From Jivamukti to Sharon Gannon and David Life, to Brian Kest’s Power Yoga - many modern styles of yoga are children of Ashtanga Vinyasa Yoga. So you can be anywhere in the world and feel a bit at home...

Philosophy and Tradition

Maybe Ashtanga yoga is like yoghurt fermentation. When you add a bit of leavening agent to the milk, in which the bacteria are located, they convert milk into yoghurt. No matter in which country you blend your leavening agent with milk, the same events will always happen. But the yoghurt will taste a bit different every time. The leavening agent is the same, but the milk changes. Likewise, Ashtanga yoga has a different flavor all over the world, but it is still remains Ashtanga yoga.

If you have ever learned the Vinyasa system, you can walk in and practice with Ashtanga shalas all over the world. This is a beautiful experience, and feels a bit like being at home anywhere the world. In addition, you will notice small differences that might be valuable details for you and your practice. This universality of Ashtanga, combined with the individual characteristics of teachers and students, is part of the special magic of Ashtanga.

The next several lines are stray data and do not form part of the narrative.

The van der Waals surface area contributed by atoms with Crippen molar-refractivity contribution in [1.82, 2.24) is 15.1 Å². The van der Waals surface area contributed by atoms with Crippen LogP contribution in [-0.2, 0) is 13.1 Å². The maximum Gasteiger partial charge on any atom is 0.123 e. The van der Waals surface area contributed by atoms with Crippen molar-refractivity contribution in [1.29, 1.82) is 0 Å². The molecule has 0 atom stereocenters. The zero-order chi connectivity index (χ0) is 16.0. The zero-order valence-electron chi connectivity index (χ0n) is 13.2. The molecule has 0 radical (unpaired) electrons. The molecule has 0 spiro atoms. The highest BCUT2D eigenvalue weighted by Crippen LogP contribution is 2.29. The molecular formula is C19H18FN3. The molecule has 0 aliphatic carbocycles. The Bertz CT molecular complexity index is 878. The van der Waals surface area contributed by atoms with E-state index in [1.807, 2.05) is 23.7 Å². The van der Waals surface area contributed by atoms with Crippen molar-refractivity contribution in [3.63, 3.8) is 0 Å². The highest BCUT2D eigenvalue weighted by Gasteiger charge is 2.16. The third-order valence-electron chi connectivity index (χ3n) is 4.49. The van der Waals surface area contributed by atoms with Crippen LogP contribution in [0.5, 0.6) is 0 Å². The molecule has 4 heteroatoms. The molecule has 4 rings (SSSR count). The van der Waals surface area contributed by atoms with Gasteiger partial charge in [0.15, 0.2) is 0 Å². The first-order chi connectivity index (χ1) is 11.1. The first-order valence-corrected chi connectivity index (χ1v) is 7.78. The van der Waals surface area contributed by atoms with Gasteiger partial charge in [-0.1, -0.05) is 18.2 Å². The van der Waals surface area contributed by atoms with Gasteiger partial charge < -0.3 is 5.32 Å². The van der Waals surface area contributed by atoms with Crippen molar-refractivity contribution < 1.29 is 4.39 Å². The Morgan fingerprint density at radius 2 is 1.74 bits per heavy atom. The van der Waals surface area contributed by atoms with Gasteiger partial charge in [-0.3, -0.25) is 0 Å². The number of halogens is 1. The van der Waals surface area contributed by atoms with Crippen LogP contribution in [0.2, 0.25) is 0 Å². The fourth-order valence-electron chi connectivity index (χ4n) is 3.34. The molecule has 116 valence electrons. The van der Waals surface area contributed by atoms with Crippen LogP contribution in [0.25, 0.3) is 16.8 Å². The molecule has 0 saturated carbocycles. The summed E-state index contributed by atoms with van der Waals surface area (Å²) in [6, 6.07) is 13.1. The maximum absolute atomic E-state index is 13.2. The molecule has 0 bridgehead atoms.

Many new ways of yoga in the West originated from, and were inspired by, Ashtanga Yoga. With these, the traditional form of Ashtanga was lost, but the basic principle, unity of movement and breathing, stayed preserved. This principle is called Vinyasa. Therefore, one can also combine these children of Ashtanga as Vinyasa yoga.

The following styles form part of Vinyasa Yoga - its founders have all learned from Pattabhi Jois: Prana Flow Yoga by Shiva Rea, Jivamukti Yoga by Sharon Gannon and David Life, Power Yoga by Bryan Kest, Dynamic Yoga by Godfried Devereux, It's Yoga by Larry Schulz.